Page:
Beluga whale Copyright Andrew Livingstone, HWDT

Key Facts

Length: Up to 5 metres
Range: Arctic Ocean
Threats: Pollution, noise disturbance, being cut-off by ice
Diet: Mainly squid, some fish and invertebrates

Beluga Whale

Latin: Delphinapterus leucas

Physical Description

Beluga whales have a number of very distinctive features. The head has a bulbous melon and a short beak with a cleft upper lip; lips can form facial expressions. The body is rotund and thickened by a layer of blubber around the torso, creating folds and creases of fat in places. Adults can measure up to five metres in length. Tail flukes have a distinct notch in the middle and become ornately shaped with age. The dorsal fin is replaced by a small dorsal ridge and the pectoral fins are paddle-shaped. At birth, beluga whales are evenly grey in colour and skin tone lightens with age. Adults become completely white but frequently display a yellowish colouration before their annual moult. Beluga whales can become heavily scarred from scratching against pack ice and from encounters with predators such as polar bears.

Habitat and Distribution

Distribution is circumpolar around the Arctic and is largely determined by pack ice movements. Some whales will winter in polynias (areas of water cut off by ice) and move continually to keep breathing holes open. Sightings of beluga whales in the Hebrides are very rare and are of animals outside their normal range.


Beluga whales live in close-knit social groups and are very rarely seen alone. They are extremely vocal animals with a wide repertoire of vocalisations, and they have a sophisticated sonar system. The beluga whale is a slow-swimming animal that is not known for breaching, leaping or bow-riding. They have been recorded spy-hopping, where they lift their head vertically out of the water to visually survey above the surface.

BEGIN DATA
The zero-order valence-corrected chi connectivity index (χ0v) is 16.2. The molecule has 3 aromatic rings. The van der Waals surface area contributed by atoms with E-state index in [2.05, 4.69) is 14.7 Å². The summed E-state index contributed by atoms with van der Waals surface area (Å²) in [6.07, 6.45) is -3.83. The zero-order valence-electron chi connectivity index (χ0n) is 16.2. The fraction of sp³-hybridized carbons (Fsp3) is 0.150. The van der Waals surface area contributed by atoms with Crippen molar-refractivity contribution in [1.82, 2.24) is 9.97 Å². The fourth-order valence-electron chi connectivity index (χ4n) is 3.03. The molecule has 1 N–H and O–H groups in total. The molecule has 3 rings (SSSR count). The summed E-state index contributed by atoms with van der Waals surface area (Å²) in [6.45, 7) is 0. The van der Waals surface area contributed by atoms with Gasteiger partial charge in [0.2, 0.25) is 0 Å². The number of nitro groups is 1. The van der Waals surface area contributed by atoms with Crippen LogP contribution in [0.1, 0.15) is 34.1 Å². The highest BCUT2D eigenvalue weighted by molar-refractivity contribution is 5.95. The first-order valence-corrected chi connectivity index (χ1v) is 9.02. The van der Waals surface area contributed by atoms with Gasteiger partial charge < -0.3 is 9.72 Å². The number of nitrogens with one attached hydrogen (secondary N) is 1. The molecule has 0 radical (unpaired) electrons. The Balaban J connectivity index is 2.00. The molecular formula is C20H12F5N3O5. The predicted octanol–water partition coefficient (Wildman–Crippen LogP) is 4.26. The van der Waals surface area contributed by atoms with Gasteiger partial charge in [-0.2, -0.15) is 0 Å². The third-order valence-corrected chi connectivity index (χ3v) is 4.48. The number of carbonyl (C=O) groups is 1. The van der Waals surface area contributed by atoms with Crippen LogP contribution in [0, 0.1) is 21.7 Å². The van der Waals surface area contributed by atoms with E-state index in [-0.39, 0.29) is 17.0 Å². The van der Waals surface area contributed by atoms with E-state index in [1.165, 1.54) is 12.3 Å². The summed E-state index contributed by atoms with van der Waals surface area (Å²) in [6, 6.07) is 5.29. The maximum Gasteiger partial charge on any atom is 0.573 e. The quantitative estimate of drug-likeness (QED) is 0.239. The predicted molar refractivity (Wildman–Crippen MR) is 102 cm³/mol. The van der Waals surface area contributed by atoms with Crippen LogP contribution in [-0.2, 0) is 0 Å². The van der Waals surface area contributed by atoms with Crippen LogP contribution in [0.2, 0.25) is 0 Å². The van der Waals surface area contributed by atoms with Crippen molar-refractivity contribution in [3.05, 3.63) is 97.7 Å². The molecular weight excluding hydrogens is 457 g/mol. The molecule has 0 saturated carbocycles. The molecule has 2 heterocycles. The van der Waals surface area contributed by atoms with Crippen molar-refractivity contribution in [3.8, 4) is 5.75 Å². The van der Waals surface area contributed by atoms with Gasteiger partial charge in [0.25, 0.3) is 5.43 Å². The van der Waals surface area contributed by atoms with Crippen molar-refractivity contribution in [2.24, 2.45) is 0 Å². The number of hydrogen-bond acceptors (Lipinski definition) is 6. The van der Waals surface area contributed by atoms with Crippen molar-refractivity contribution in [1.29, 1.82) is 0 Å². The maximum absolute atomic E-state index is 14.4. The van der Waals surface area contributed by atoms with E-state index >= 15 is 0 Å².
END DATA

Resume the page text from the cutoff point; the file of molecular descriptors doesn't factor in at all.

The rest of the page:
Food and Foraging

Squid is the main prey of beluga whales but they will also take a variety of fish species, octopus, large zooplankton, crustaceans and bottom-dwelling creatures such as marine worms. Beluga whales have several hunting techniques including driving deep sea fish up into the shallows, cooperatively herding fish together and charging through a shoal of fish and grabbing prey. Their supple lips provide suction when foraging along the seabed. Natural predators of beluga whales are killer whales and polar bears.

Status and Conservation

Current population estimates suggest that there are over 100,000 beluga whales worldwide. The overall population can be divided into five regional populations, some of which are more threatened than others. Being slow-moving and congregating in large numbers made the beluga whale a target for whalers and the species is still hunted in some areas. The main natural threat is from polar bears that wait at breathing holes in the ice and claw at the whales as they surface, sometimes dragging them onto the ice. Occasionally whales become caught beneath the ice without a breathing hole. The St Lawrence River population (estimated at about 650 animals) have high levels of chemical contamination in their bodies and subsequently high cancer rates. Human disturbance from boating, noise made by sonar and development such as hydroelectric plants are of great concern, particularly in calving sites. Beluga whales are protected under UK and EU law, principally under Schedule 5 of the Wildlife and Countryside Act 1981, the Nature Conservation (Scotland) Act 2004 and by the 1992 EU Habitats and Species Directive.